Bryn Mawr Classical Review 96.7.12


Thomas Falkner, The Poetics of Old Age in Greek Epic, Lyric, and Tragedy. Norman: University of Oklahoma, 1995. Pp. 342. $40.00. ISBN 0-8061-2775-9.


Reviewed by Judith De Luce, School of Interdisciplinary Studies, Miami University, delucej@muohio.edu.

I am tempted to keep this review short by saying only that The Poetics of Old Age is one of the most illuminating books of criticism to appear in the past few years and is as important for the form of the scholarship as for its content. But this assessment needs some expansion.

Readers already familiar with Thomas Falkner's previous scholarship will welcome this volume. Falkner has already established himself as an astute literary critic whose scholarship is graced with an exquisite prose style and whose skilled application of critical theory consistently produces a lucid and persuasive argument. The persuasiveness of Falkner's previous scholarship has also derived in large measure from the scope of his vision and the strength of his comparative methodology, and The Poetics of Old Age in Greek Epic, Lyric, and Tragedy is no exception.

Falkner was one of the first Classicists in this country to take aging seriously both as a phenomenon of ancient life worth studying, and as a lens through which to consider ancient texts and culture. Relatively few literary critics are doing what Andrew Achenbaum has called "humanistic gerontology", and Falkner has used some of the best theoretical work in gerontology, among other fields, as he examines the complex picture of old age in Greek literature. The audience for The Poetics of Old Age will include gerontologists, Classicists, historians, and those engaged in a range of cultural and literary studies.

In the Poetics of Old Age, Falkner proposes that the traditional understanding of old age as a time to be dreaded, a time of loss, suffering, and alienation from society, may in fact be undercut or perhaps subverted by a literary tradition which provides a wider range of representation. This tension not only reflects a good deal about Greek society, but challenges us to consider how genre and culture evolve in Greece. While many of his texts assume that the norm for human society is male experience, Falkner's discussion includes the representations and evidence for old women as well. This broader view is especially valuable as feminist scholarship in general (that is, outside of gerontology) persists in its reluctance to speak about old women.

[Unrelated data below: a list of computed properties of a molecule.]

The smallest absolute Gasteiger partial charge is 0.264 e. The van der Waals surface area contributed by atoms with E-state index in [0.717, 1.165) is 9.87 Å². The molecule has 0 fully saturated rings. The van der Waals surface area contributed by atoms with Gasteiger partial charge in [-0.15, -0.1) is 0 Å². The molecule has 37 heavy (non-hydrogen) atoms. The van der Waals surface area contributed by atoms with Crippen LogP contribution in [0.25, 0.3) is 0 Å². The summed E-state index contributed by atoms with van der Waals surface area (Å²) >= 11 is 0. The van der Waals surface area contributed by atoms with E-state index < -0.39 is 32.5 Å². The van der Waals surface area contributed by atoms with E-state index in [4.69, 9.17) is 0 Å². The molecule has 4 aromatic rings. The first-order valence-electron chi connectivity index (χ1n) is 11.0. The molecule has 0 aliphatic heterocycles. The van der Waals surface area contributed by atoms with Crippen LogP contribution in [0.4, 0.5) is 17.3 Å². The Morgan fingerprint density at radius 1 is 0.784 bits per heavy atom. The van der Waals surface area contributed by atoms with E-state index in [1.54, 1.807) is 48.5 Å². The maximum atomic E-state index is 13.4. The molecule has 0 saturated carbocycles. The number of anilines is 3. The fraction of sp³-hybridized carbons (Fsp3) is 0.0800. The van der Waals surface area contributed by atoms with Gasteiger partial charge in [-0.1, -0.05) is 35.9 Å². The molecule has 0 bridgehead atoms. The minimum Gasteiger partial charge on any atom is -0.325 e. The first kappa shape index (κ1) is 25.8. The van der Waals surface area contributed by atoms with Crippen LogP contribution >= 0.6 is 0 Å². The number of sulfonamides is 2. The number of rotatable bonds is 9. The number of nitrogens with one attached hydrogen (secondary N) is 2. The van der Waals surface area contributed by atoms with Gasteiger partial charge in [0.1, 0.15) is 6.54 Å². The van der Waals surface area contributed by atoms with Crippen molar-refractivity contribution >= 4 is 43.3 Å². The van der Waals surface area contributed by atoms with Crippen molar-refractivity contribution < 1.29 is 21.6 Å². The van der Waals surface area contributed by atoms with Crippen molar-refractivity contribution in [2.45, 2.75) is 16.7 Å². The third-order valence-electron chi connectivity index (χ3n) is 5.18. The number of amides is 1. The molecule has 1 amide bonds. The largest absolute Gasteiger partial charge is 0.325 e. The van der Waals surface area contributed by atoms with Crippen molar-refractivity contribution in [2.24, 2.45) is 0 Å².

The result is an impressive and compelling examination of Greek texts by a scholar who not only understands the culture which produced those texts, the language in which they were composed, the literary contexts to which they belong, and the audiences for which they were intended, but who has combined the methodological strengths of classical philology with the perspectives of such fields as gerontology, anthropology, and cultural studies.

Readers already familiar with Falkner's work will recognize some of the chapters as containing material previously published and brought together here to support his argument. His discussion ranges from the end of the Odyssey and age-grading in Hesiod and Solon to Sappho and lyric poetry to Euripides' Children of Heracles and the Phoenician Women and Sophocles' Oedipus at Colonus.

The first chapter, "Homeric Heroism, Old Age, and the End of the Odyssey", illustrates the strength of the book as a whole. It is no small thing to tackle a text as venerable and as frequently analyzed as the Odyssey, of course, but Falkner brings to his reading more than a sure understanding of Homeric style and habits and the secondary scholarship written on the poem. Falkner incorporates into his analysis current gerontological theory, including recent discussions of modernization and disengagement. In addition, he has learned a good deal from the influential work of Butler, Neugarten, and Guttman.

Beginning with a reminder of "Longinus'" assessment of the Odyssey as the poem of an old man whose poetic powers are declining, Falkner reconsiders the Laertes episode in Book 24. He concludes that rather than regarding the end of the Odyssey primarily as proof of Homer's dwindling strength as an aging poet, we see in this episode, indeed in the Odyssey itself, the transition from one kind of heroic world to the changing world to which the aging hero Odysseus has returned. Falkner illuminates Homer's poem at the same time that he provides a model of how to apply to such a text the perspectives of other fields, and thus to emerge with an intelligent, humane, and important reading of the Odyssey.

And that is precisely what is so exciting about The Poetics of Old Age; this is a book to be reckoned with. Falkner provides valuable insights into the interrelationships of age, gender, class, social institutions, and literary genre. He enriches not only our understanding of some of the most significant Greek texts, but enhances our understanding of the societies which produced them. It now remains for someone to do the same for Latin literature.